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Conference Presentations and Supplemental Materials

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Simulations (Click the title to view the movie)

3D Fully Kinetic (Monte-Carlo/PIC) simulations of a sustain discharge in a PDP Cell (2004). This is the first (and the only) 3D kinetic simulation of a pdp cell. In this movie we show the most interesting and important (energy-wise) part of the sustain discharge,  when one can observe the striations above the anode and the spread of the discharge over the cathode (the cathode wave). This part of the discharge can't be reproduced using fluid methods. The arc-shape of the front of the cathode wave, and the shape of the striations with maximum density at the ends of arcs have been observed experimentally. Simulations were made for a 7%Xe-93%Ne mixture, commonly used in the PDP panels. The number of particles in the last frame of this movie exceeds 3,000,000.

Dynamics of the breakdown of the discharge gap at high overvoltage (2004). Here we studied the dynamics of the breakdown of the discharge in a gap between two plane electrodes at high over-voltage (3D MC/PIC). In these simulations, the macroparticles represent exactly their physical counterparts (one ion/electron is represented by just ONE macroparticle!). Total of up to 250 million of ions and electrons are tracked on a up to 64 processors. The breakdown is initiated by a single seed electron, and then an ionization region formed at the anode spreads toward the cathode. Such realistic simulations allow the elucidation of the role of fluctuations in microdischarges, when the gap width is small and the number of particles is relatively low. When the charge produced by an avalanche originated by just a single electron emitted from the cathode is comparable with the charge at the tip of the ionizing wave, its front moves erratically (see 800um gap case).

3D Fluid simulation of a sustain discharge in a PDP Cell (1998).  This is the first 3D simulation of the discharge in a pdp-cell. We used 7%Xe-93%Ne mixture for the simulations, and the local field approximation for the kinetic coefficients and rates. Although these simulations feature good general similarity with a real discharge, ( fast comet-like development of the initial part of the discharge; influence of the dimensions of certain elements and dielectrics on the discharge; cross-talk between cells, etc.)   they give a wrong shape and the speed of the cathode wave, as well as they don't show any striations. As any fluid simulations, they also can't provide reliable information on the efficiency of the discharge.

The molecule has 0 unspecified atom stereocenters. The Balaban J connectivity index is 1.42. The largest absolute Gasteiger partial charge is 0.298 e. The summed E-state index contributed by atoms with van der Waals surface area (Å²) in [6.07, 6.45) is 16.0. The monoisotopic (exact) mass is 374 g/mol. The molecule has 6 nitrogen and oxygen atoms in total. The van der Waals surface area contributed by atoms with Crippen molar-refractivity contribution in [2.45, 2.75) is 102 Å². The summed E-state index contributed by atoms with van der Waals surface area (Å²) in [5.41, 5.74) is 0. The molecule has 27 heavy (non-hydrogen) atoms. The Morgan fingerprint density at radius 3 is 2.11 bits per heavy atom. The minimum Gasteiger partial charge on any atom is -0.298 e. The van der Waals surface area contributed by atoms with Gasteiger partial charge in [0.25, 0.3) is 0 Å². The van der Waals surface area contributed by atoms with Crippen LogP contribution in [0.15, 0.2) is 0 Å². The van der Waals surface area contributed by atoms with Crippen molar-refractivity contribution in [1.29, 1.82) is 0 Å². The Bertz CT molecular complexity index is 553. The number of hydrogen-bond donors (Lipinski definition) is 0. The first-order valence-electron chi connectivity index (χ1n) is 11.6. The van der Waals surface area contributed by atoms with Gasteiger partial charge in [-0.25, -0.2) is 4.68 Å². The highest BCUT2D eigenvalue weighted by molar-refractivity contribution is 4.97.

3D Fluid simulation of the cathode wave (2000). Here we tried to analyze the properties of the cathode wave (speed, shape) using hydrodynamic simulations. Unfortunately the numerical diffusion in the very front of the cathode wave is too strong, so the shape of it is clearly triangular (top view), rather than arc-like. Even high-resolution simulations had this triangular shape, though the tip was much better. The problem was resolved only in the Monte-Carlo simulations (above). General characteristic of the discharge - currents through electrodes, etc. are in good agreement with experiment.

Monte-Carlo simulations of the avalanche sliding along the surface (2004).  When doing fluid simulations related to PDPs we came across a strange effect -  the discharge sustained or even grew, long after it  was expected to die. For example, we can place a small amount of electrons in a long narrow channel, with electric field directed at about 45 degrees to the surface and even if we "turn off" the secondary emission (to avoid secondary avalanches), the ion/electron density in the gap can stay much longer than the ion drift time between walls. We used extremely low density of electrons, so that all nonlinear effects were negligible. Further investigation have shown that this is a real effect caused by electron diffusion, it has nothing to do with fluid approximation, and can be observed in MC simulations. In the movie we show the avalanche initiated with just one electron, sliding along the narrow channel with electric field directed at a large angle to the surface. To worsen the case, we have chosen the secondary emission to be zero. Remarkably, the avalanche propagation effect is present even in the uniform electric field, in the absence of any effects related to a space or surface charge.